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Biodiversity2017-Dec-17  4:55:07 AM

1. Biodiversity refers to the variety of life from the molecular to the ecosystem level. It has to do with the number and variety of species, ecological systems, and the genetic variability they contain. It includes genetic differences within each species - for example, among varieties of crops and breeds of livestock. Genetic materials determine the uniqueness of each individual and each species. At the broadest level of biodiversity the major varieties of ecosystems are known as biomes, and include tundra, deserts, forests, woodlands, oceans, and grasslands. In each ecosystem, living creatures, including humans, form what is called a community, interacting with one another and with the air, water, and soil around them. It is the unique combination of biodiversity interacting with the rest of the environment that has made our planet capable of supporting human life.

2. Biodiversity plays at least two roles in maintaining natural systems. Firstly, it provides the natural units through which materials and energy flow, giving ecosystems and biomes their functional properties. These types of biodiversity confer stability on ecosystems, and contribute to their effective functioning in mildly fluctuating and predictable conditions. (e.g. salmon returning to their spawing grounds to die there also serves to return important nutrients to the lands of the headwaters) On the other hand, very different kinds of biodiversity are needed to provide resilience in extreme climate events – volcanic eruptions, meteor impacts, major fires, disease outbreaks, etc.(e.g. in extreme droughts, some grassland species thrive which otherwise remain dormant in wetter conditions. This diversity maintains the grassland ecosystem under a wide range of climate conditions) These types of biodiversity are less involved with efficient flows of materials and energy, and contribute to ecosystems’ survival and the establishment of a new equilibrium in response to these unpredictable surprises. Upsetting the balance between these different, but still poorly understood types of biodiversity, represents one of the major threats of biodiversity loss.

3. Life is an improbable occurrence. The conditions for life are a rare, if not unique, event in the universe.  Both the evolution and maintenance of life depends on a unique blend of the rare and the common, which allow an organism to survive. One of the most important of these conditions is climate – predictable ranges of temperature and humidity; another is the availability and flow of certain organic and non-organic nutrients. Without a trace of the rare element phosphorus, for example, protein (based on abundant nitrogen) and carbohydrate polymers would not be possible (Deevey, 1970, in Smil p147).  Without these proteins complex life forms as we know them would not exist.  Biodiversity is an expression of how living systems make effective use of these varied elements across the full spectrum of complexity, from genes to biomes.  It is biodiversity that allows one life form or another to thrive across most surfaces of the planet, and even survive the most extreme conditions on land, sea and in the atmosphere.     


Biodiversity is thus an expression of nature’s problem solving capacities, demonstrating how to survive under varied conditions. A remarkable array of mechanisms has evolved allowing various life forms to flourish.  Just a few examples include:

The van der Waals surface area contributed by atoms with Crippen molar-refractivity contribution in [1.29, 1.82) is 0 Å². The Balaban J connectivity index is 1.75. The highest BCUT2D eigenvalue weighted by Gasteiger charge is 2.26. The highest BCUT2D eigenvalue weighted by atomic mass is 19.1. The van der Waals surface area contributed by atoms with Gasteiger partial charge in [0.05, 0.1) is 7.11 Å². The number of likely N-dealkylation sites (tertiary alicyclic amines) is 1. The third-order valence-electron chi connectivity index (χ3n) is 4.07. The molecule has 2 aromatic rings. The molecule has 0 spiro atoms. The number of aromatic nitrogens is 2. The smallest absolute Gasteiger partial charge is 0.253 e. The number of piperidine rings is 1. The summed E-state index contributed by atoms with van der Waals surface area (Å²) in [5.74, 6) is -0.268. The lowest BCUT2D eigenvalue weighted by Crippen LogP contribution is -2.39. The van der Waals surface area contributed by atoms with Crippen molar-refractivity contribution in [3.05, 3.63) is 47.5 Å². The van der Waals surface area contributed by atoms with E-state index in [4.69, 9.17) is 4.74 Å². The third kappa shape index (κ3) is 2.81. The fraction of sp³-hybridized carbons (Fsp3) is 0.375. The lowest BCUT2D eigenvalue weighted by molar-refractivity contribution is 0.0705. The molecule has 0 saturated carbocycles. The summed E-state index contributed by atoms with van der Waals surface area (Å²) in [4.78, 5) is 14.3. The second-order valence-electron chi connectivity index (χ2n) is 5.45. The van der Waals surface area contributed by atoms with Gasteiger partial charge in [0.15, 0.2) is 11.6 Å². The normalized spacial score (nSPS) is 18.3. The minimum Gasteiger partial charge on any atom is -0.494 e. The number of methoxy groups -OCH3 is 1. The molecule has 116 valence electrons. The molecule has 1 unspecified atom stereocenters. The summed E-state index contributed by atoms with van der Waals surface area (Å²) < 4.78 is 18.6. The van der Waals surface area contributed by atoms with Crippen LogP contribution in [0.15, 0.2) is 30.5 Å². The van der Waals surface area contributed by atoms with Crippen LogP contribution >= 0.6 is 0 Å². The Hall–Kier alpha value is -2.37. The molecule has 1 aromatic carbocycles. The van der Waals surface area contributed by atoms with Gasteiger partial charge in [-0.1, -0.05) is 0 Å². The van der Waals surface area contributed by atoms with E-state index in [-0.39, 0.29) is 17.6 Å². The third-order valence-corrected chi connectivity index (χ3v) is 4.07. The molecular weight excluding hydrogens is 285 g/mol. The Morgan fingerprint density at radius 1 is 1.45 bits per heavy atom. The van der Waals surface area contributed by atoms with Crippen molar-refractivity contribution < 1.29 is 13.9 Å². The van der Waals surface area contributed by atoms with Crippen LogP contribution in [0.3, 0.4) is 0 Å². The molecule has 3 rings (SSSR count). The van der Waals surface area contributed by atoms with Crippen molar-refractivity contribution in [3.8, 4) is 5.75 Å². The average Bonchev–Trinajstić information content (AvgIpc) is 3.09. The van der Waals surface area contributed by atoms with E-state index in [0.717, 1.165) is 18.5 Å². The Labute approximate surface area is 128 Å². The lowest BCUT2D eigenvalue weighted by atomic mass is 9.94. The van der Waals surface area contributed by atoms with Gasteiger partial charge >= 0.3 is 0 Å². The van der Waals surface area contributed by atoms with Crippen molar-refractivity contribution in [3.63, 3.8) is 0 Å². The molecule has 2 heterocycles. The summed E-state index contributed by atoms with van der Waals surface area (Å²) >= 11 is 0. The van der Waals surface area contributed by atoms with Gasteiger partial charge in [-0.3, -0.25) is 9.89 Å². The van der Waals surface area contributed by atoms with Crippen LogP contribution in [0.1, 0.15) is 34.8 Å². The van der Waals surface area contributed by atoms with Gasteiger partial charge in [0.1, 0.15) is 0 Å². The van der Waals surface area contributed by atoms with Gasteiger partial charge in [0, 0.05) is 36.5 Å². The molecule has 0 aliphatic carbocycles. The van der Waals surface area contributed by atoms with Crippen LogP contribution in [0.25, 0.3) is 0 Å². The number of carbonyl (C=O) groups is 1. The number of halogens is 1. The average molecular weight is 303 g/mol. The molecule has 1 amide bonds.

• Insects combine small size (to populate specialized niche subdivions), metamorphism (to allow different life stages to occupy different niches at different times), herbivory (to take advantage of abundant food supplies), and the capacity for relatively rapid mobility (to facilitate dispersal and colonization of empty niches). These characteristics have allowed insects to become one of the most prolific species on the planet, linking plants and the rest of the food chain, and recycling both organic and inorganic materials.

Haldane’s quote re beetles and god

  • Mutualisms, whereby two or more organisms co-evolve and develop a mutual dependency that benefits all parties involved, are likely one of the most common links in the biosphere. Pollination mutualism among insects, birds and bats and flowering plants is one of the best known examples of rewarding symbioses.  Bees, for example, are responsible for pollinating more than 70% of the world’s top 100 crops ( Nabhan , in Smil p 221).  Bacteria in the human gut make digestion possible.
  • Examples of maintaining various types of stability are abundant.  Both sharks and bacteria demonstrate constancy (staying essentially unchanged); grasslands through cycles of flood and drought demonstrate resilience (bouncing back to a reference state); ferns indicate persistence (through time); various fire resistance gum trees show resistance (remaining the same in spite of disturbances).


A number of regularities regarding species size, metabolic rates and energy flows can be identified across species (Smil, 2003, p.199).  But there is still debate about the role of biodiversity in terms of biomass productivity, a major indicator of species success.  In some biomes biodiversity is associated with greater productivity (e.g. tropical rain forests), and in other biomes with less (e.g. some extensive and ancient boreal forests, bogs and heathlands are not species rich but highly productive).  In still others there seems to be little if any relation.  Functional characteristics of the dominant species is sometimes more important than diversity, as with certain grasslands (Tillman,  Smil 2003, p 226). In short, there is much we still do not know about the role of biodiversity in providing ecosystem services.


4. Biodiversity provides a large number of goods and services that sustain our lives. The benefits of biodiversity include:

  • Direct economic benefits (e.g. by providing selected crops or animals; or by providing new pharmaceutical compounds)
  • Indirect economic benefits (e.g. a wide variety of ecosystem services such as pollination, decomposition of organic material, and nutrient transfers in soil)
  • Scientific value, helping us understand how nature works, and by providing models for many devices used by humans, from Velcro to jet engines
  • Psychological and aesthetic values by providing items and areas that stimulate all our senses, appeal to our ideals of beauty, and contribute to our sense of well being